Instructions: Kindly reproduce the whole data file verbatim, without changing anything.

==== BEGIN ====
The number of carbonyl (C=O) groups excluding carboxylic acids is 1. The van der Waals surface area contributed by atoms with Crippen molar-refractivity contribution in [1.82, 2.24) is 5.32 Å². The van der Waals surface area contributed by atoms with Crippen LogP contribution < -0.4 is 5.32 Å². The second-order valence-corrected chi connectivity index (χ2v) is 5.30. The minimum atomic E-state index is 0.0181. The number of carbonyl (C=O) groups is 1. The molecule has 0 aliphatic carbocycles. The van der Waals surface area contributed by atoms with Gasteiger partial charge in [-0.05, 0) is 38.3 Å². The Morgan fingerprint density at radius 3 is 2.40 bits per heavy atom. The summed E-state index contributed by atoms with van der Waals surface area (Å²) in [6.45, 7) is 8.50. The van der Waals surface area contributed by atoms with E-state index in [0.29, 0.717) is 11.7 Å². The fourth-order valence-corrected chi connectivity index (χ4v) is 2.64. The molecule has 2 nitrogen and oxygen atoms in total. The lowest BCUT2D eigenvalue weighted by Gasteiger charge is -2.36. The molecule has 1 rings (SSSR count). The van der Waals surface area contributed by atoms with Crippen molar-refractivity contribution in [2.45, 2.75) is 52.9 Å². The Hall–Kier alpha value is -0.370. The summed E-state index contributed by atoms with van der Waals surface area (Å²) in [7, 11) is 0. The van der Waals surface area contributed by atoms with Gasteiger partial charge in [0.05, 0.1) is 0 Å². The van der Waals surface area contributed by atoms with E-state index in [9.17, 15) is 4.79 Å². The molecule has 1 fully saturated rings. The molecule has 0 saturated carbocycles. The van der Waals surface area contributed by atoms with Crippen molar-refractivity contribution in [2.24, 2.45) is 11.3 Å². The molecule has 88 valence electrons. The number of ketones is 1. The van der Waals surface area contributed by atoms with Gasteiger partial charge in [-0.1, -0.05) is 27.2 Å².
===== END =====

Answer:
The number of carbonyl (C=O) groups excluding carboxylic acids is 1. The van der Waals surface area contributed by atoms with Crippen molar-refractivity contribution in [1.82, 2.24) is 5.32 Å². The van der Waals surface area contributed by atoms with Crippen LogP contribution < -0.4 is 5.32 Å². The second-order valence-corrected chi connectivity index (χ2v) is 5.30. The minimum atomic E-state index is 0.0181. The number of carbonyl (C=O) groups is 1. The molecule has 0 aliphatic carbocycles. The van der Waals surface area contributed by atoms with Gasteiger partial charge in [-0.05, 0) is 38.3 Å². The Morgan fingerprint density at radius 3 is 2.40 bits per heavy atom. The summed E-state index contributed by atoms with van der Waals surface area (Å²) in [6.45, 7) is 8.50. The van der Waals surface area contributed by atoms with E-state index in [0.29, 0.717) is 11.7 Å². The fourth-order valence-corrected chi connectivity index (χ4v) is 2.64. The molecule has 2 nitrogen and oxygen atoms in total. The lowest BCUT2D eigenvalue weighted by Gasteiger charge is -2.36. The molecule has 1 rings (SSSR count). The van der Waals surface area contributed by atoms with Crippen molar-refractivity contribution in [2.45, 2.75) is 52.9 Å². The Hall–Kier alpha value is -0.370. The summed E-state index contributed by atoms with van der Waals surface area (Å²) in [7, 11) is 0. The van der Waals surface area contributed by atoms with Gasteiger partial charge in [0.05, 0.1) is 0 Å². The van der Waals surface area contributed by atoms with E-state index in [9.17, 15) is 4.79 Å². The molecule has 1 fully saturated rings. The molecule has 0 saturated carbocycles. The van der Waals surface area contributed by atoms with Crippen molar-refractivity contribution in [2.24, 2.45) is 11.3 Å². The molecule has 88 valence electrons. The number of ketones is 1. The van der Waals surface area contributed by atoms with Gasteiger partial charge in [-0.1, -0.05) is 27.2 Å².